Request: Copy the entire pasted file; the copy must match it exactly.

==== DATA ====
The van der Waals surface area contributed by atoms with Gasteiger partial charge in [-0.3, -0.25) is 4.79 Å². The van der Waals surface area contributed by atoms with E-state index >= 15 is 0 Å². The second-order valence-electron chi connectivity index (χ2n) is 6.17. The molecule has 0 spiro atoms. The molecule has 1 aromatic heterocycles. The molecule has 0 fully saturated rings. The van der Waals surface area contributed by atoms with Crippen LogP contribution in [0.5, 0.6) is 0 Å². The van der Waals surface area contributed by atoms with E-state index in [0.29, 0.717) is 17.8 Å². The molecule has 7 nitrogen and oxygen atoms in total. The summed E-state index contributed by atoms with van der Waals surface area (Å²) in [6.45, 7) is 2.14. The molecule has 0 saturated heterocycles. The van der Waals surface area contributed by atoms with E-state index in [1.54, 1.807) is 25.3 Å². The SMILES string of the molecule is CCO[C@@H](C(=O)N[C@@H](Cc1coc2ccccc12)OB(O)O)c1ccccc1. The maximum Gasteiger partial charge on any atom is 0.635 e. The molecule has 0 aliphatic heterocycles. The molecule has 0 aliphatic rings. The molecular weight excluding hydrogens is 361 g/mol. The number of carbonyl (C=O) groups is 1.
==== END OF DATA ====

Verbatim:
The van der Waals surface area contributed by atoms with Gasteiger partial charge in [-0.3, -0.25) is 4.79 Å². The van der Waals surface area contributed by atoms with E-state index >= 15 is 0 Å². The second-order valence-electron chi connectivity index (χ2n) is 6.17. The molecule has 0 spiro atoms. The molecule has 1 aromatic heterocycles. The molecule has 0 fully saturated rings. The van der Waals surface area contributed by atoms with Crippen LogP contribution in [0.5, 0.6) is 0 Å². The van der Waals surface area contributed by atoms with E-state index in [0.29, 0.717) is 17.8 Å². The molecule has 7 nitrogen and oxygen atoms in total. The summed E-state index contributed by atoms with van der Waals surface area (Å²) in [6.45, 7) is 2.14. The molecule has 0 saturated heterocycles. The van der Waals surface area contributed by atoms with E-state index in [1.54, 1.807) is 25.3 Å². The SMILES string of the molecule is CCO[C@@H](C(=O)N[C@@H](Cc1coc2ccccc12)OB(O)O)c1ccccc1. The maximum Gasteiger partial charge on any atom is 0.635 e. The molecule has 0 aliphatic heterocycles. The molecule has 0 aliphatic rings. The molecular weight excluding hydrogens is 361 g/mol. The number of carbonyl (C=O) groups is 1.